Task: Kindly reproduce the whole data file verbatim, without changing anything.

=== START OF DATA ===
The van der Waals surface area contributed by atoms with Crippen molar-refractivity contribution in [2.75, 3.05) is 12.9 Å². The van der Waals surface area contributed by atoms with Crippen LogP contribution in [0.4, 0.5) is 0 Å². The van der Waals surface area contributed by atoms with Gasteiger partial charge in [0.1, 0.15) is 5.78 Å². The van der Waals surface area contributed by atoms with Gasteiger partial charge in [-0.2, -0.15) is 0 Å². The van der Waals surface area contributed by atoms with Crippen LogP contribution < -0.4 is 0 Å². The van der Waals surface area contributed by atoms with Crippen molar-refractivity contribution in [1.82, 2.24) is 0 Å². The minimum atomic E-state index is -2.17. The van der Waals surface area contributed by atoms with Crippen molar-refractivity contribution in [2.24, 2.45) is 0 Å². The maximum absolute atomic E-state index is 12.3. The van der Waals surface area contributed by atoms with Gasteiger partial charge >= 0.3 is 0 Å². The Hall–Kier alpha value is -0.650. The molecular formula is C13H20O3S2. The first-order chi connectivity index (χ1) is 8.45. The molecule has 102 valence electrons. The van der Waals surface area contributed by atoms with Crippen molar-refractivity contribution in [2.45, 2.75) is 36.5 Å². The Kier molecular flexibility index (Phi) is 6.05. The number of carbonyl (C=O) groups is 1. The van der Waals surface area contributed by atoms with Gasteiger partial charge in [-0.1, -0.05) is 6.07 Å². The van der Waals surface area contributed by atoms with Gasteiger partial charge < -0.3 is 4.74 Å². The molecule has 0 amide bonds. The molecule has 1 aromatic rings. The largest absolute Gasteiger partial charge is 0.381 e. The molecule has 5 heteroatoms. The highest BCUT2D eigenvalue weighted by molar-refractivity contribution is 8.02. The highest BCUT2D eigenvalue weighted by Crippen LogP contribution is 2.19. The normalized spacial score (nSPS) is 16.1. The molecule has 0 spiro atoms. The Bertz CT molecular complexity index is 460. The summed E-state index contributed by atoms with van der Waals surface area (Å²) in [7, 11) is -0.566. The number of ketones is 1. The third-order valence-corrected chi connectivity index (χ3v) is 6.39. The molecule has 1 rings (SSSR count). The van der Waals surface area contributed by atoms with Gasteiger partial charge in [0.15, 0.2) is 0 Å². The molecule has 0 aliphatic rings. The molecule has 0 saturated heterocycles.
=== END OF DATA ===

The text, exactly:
The van der Waals surface area contributed by atoms with Crippen molar-refractivity contribution in [2.75, 3.05) is 12.9 Å². The van der Waals surface area contributed by atoms with Crippen LogP contribution in [0.4, 0.5) is 0 Å². The van der Waals surface area contributed by atoms with Gasteiger partial charge in [0.1, 0.15) is 5.78 Å². The van der Waals surface area contributed by atoms with Gasteiger partial charge in [-0.2, -0.15) is 0 Å². The van der Waals surface area contributed by atoms with Crippen LogP contribution < -0.4 is 0 Å². The van der Waals surface area contributed by atoms with Crippen molar-refractivity contribution in [1.82, 2.24) is 0 Å². The minimum atomic E-state index is -2.17. The van der Waals surface area contributed by atoms with Crippen molar-refractivity contribution in [2.24, 2.45) is 0 Å². The maximum absolute atomic E-state index is 12.3. The van der Waals surface area contributed by atoms with Gasteiger partial charge >= 0.3 is 0 Å². The Hall–Kier alpha value is -0.650. The molecular formula is C13H20O3S2. The first-order chi connectivity index (χ1) is 8.45. The molecule has 102 valence electrons. The van der Waals surface area contributed by atoms with Crippen molar-refractivity contribution in [2.45, 2.75) is 36.5 Å². The Kier molecular flexibility index (Phi) is 6.05. The number of carbonyl (C=O) groups is 1. The van der Waals surface area contributed by atoms with Gasteiger partial charge in [-0.1, -0.05) is 6.07 Å². The van der Waals surface area contributed by atoms with Gasteiger partial charge < -0.3 is 4.74 Å². The molecule has 0 amide bonds. The molecule has 1 aromatic rings. The largest absolute Gasteiger partial charge is 0.381 e. The molecule has 5 heteroatoms. The highest BCUT2D eigenvalue weighted by molar-refractivity contribution is 8.02. The highest BCUT2D eigenvalue weighted by Crippen LogP contribution is 2.19. The normalized spacial score (nSPS) is 16.1. The molecule has 0 spiro atoms. The Bertz CT molecular complexity index is 460. The summed E-state index contributed by atoms with van der Waals surface area (Å²) in [7, 11) is -0.566. The number of ketones is 1. The third-order valence-corrected chi connectivity index (χ3v) is 6.39. The molecule has 1 rings (SSSR count). The van der Waals surface area contributed by atoms with Gasteiger partial charge in [0.15, 0.2) is 0 Å². The molecule has 0 aliphatic rings. The molecule has 0 saturated heterocycles.